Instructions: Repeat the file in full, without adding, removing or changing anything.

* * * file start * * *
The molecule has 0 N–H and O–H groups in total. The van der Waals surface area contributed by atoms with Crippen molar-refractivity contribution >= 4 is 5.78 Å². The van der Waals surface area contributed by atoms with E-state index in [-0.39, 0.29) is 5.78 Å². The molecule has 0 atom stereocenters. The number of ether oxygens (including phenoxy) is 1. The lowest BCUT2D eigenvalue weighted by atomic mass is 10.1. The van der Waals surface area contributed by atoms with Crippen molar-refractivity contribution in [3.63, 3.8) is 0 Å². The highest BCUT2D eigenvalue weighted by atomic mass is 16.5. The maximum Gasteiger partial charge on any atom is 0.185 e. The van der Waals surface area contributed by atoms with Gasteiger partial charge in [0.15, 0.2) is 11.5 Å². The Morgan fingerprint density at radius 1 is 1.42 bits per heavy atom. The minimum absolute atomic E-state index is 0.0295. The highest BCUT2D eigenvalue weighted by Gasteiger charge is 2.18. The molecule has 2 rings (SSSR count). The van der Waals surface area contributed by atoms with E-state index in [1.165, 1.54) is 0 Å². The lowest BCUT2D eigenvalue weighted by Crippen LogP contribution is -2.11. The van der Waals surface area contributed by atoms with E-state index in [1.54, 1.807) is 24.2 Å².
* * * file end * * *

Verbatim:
The molecule has 0 N–H and O–H groups in total. The van der Waals surface area contributed by atoms with Crippen molar-refractivity contribution >= 4 is 5.78 Å². The van der Waals surface area contributed by atoms with E-state index in [-0.39, 0.29) is 5.78 Å². The molecule has 0 atom stereocenters. The number of ether oxygens (including phenoxy) is 1. The lowest BCUT2D eigenvalue weighted by atomic mass is 10.1. The van der Waals surface area contributed by atoms with Crippen molar-refractivity contribution in [3.63, 3.8) is 0 Å². The highest BCUT2D eigenvalue weighted by atomic mass is 16.5. The maximum Gasteiger partial charge on any atom is 0.185 e. The van der Waals surface area contributed by atoms with Gasteiger partial charge in [0.15, 0.2) is 11.5 Å². The Morgan fingerprint density at radius 1 is 1.42 bits per heavy atom. The minimum absolute atomic E-state index is 0.0295. The highest BCUT2D eigenvalue weighted by Gasteiger charge is 2.18. The molecule has 2 rings (SSSR count). The van der Waals surface area contributed by atoms with E-state index in [1.165, 1.54) is 0 Å². The lowest BCUT2D eigenvalue weighted by Crippen LogP contribution is -2.11. The van der Waals surface area contributed by atoms with E-state index in [1.54, 1.807) is 24.2 Å².